As the twentieth century came to an end last December, an extraordinary man, whose life spanned the century, died at the age of ninety-seven. His name was Sender Garlin. I first met Sender, ten years before his death, when he was only eighty-seven years old. It was the fall of 1989, and I had traveled to Boulder to give a talk at the University of Colorado. One of the chief organizers of my stay was a man named Sender Garlin, a longtime radical journalist and pamphleteer. I did not know him, and so I was not prepared for the excitement of my encounter with him.
Published by ZCommunications • December 16, 2000
I have been asked to imagine this situation: “The progressive third party movement has captured the White House, 60% of Congress and 30 Governorships. What do we do now?”
First, we have a party, maybe three, with the third party being special. Then, we have Congress pass, and the President sign, the following legislation…Read More...
Published in The Progressive • January 1, 2000
What happened in Seattle recently was not as large an event as the general strike of 1919. But it showed how apparently powerless people—if they unite in large numbers—can stop the machinery of government and commerce. In an era when the power of government, and of multinational corporations, is overwhelming, it is instructive to get even a hint of how fragile that power is when confronted by organized, determined citizens.
Published by ZCommunications • December 22, 1999
In the spirit of killing two obligations with one effort, I offer as my Commentary a response I just made to a letter by a retired professor in California, who wrote:
“As a great admirer of Howard Zinn [should he have said “as a former great admirer…”?] I was profoundly disappointed by some of his comments made during his interview with David Barsamian [I blame Barsamian for losing me an admirer] in the March issue of Z Magazine.” [You can see how long it takes me to respond to critical letters—I simply don’t want to believe that any rational person can disagree with me].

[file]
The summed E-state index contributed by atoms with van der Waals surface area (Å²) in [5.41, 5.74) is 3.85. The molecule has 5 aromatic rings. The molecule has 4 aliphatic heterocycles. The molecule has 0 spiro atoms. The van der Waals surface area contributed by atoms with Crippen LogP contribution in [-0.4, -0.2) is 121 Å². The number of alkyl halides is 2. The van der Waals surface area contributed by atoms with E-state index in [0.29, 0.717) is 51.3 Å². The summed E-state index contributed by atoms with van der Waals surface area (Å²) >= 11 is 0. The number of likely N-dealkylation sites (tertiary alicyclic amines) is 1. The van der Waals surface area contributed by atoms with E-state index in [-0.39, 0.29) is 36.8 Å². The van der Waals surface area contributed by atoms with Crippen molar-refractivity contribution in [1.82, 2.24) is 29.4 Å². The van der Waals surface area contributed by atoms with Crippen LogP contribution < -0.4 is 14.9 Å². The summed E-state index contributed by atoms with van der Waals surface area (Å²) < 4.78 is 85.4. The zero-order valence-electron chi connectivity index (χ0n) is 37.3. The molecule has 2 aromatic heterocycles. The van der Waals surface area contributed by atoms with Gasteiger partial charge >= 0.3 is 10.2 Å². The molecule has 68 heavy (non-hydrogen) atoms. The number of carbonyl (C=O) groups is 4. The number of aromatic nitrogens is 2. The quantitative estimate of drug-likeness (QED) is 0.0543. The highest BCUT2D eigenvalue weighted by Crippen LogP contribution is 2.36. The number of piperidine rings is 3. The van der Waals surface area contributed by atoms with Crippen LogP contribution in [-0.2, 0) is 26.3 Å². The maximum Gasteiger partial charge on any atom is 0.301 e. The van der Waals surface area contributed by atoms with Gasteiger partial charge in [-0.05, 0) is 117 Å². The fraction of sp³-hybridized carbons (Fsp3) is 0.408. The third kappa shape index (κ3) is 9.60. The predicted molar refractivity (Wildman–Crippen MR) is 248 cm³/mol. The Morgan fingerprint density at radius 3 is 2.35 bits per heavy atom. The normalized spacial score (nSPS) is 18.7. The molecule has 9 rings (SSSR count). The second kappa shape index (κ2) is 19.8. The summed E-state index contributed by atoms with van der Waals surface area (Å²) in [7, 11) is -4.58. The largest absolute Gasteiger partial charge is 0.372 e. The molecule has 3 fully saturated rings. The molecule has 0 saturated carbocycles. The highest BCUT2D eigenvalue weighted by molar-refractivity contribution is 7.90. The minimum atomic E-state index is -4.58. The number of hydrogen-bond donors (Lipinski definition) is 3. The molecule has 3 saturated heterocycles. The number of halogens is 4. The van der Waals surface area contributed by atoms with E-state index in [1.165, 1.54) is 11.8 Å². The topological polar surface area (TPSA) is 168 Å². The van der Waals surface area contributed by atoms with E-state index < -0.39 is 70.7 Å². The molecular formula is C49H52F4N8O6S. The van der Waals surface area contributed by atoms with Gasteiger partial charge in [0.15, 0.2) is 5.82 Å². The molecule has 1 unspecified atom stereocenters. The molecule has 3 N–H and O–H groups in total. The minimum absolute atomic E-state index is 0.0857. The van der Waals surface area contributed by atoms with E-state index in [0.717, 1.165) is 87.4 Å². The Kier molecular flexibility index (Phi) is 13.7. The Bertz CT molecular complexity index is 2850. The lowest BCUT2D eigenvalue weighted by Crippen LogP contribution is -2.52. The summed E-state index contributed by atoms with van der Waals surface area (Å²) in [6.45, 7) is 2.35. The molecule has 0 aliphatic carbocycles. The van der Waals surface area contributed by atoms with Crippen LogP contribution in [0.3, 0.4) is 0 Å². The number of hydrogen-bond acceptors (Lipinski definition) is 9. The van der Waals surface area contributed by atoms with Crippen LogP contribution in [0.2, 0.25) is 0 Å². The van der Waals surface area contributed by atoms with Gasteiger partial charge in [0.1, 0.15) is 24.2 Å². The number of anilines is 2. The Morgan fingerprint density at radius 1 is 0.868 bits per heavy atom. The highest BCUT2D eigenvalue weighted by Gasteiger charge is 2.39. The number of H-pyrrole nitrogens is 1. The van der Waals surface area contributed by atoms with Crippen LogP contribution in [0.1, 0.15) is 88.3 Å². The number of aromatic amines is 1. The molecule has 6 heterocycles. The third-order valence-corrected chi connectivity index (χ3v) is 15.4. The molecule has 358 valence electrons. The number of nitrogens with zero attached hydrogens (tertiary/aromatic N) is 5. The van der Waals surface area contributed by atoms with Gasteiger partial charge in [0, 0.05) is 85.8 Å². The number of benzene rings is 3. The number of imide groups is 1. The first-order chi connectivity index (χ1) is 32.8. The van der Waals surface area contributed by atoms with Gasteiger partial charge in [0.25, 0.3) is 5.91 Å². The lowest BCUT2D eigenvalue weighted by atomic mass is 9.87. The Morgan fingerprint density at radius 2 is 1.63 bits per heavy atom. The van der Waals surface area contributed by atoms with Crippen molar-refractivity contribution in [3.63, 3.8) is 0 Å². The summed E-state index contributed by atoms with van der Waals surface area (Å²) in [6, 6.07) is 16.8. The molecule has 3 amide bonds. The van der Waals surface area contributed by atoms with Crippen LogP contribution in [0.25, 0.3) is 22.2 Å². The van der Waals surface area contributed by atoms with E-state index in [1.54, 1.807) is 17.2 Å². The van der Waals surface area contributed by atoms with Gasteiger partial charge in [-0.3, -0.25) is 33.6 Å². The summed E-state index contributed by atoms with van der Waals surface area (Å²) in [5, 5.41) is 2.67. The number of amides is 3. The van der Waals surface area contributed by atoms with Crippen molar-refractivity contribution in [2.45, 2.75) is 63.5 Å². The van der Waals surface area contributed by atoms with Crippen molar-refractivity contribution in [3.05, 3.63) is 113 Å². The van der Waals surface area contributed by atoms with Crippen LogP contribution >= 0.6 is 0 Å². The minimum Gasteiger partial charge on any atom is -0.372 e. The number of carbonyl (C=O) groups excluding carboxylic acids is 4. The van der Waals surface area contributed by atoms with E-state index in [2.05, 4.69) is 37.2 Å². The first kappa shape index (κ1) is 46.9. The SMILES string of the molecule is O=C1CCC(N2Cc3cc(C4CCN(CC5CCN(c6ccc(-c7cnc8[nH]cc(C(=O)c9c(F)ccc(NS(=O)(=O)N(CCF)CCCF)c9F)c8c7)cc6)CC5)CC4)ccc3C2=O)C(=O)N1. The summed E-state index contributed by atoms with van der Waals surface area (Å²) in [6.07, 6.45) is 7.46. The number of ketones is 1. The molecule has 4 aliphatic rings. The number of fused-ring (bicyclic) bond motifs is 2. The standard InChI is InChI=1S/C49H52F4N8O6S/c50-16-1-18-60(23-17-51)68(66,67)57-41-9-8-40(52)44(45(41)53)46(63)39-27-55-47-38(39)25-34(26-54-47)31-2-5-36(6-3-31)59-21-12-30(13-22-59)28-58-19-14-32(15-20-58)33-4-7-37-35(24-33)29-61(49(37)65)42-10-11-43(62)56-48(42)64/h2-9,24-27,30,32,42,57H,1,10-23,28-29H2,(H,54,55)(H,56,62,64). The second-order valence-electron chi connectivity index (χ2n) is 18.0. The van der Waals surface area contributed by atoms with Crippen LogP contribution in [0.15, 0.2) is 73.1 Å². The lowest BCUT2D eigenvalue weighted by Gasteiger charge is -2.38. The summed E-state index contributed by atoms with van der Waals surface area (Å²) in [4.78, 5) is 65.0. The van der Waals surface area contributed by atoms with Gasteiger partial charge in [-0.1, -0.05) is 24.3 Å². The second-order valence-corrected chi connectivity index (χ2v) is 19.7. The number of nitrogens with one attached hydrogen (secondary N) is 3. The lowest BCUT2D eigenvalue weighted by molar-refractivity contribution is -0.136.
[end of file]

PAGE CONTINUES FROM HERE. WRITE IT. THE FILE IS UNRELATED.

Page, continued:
Without reproducing my correspondent’s letter I think the gist of his comments are clear from my responses. Fundamentally, he did not like my saying I was “very glad” the rule of the Soviet government ended. He took issue with my skepticism about violent revolutions. He made interesting, provocative, thoughtful arguments. My response…Read More...
Published by ZCommunications • December 22, 1999
Some years ago, when I was teaching at Boston University, I was asked by a Jewish group to give a talk on the Holocaust. I spoke that evening, but not about the Holocaust of World War II, not about the genocide of six million Jews. It was the mid-Eighties, and the United States government was supporting death squad governments in Central America, so I spoke of the deaths of hundreds of thousands of peasants in Guatemala and El Salvador, victims of American policy. My point was that the memory of the Jewish Holocaust should not be encircled by barbed wire, morally ghettoized, kept isolated from other genocides in history. It seemed to me that to remember what happened to Jews served no important purpose unless it aroused indignation, anger, action against all atrocities, anywhere in the world.
A few days later, in the campus newspaper, there was a letter from a faculty member who had heard me speak — a Jewish refugee who had left Europe for Argentina, and then the United States. He objected strenuously to my extending the moral issue from Jews in Europe in the 1940s to people in other parts of the world, in our time.Read More...
Pubilshed by ZCommunications • December 22, 1999
…it suggested…how apparently powerless people, if they unite in large numbers, can bring the machinery of government and commerce to a halt.
Published at ZCommunications • November 25, 1999
The president of Boston University makes $300,000 a year. Does he work harder than the man who cleans the offices of the university? Talent and hard work are qualitative factors which cannot be measured quantitatively. Since there is no way of measuring them quantitatively we accept the measure given us by the very people who benefit from that measuring!
Published by ZCommunications • July 16, 1999
For those not in the know, let me explain that we who write for the progressive-radical movement have our specialties. Some specialize in writing depressing stuff. Others write humorous pieces. Some concentrate on trashing other Left writers. It seems that there was an opening this month for someone to inspire, and I was chosen. Not an easy job, when the United States government has just finished dropping thousands of cluster bombs on Yugoslavia…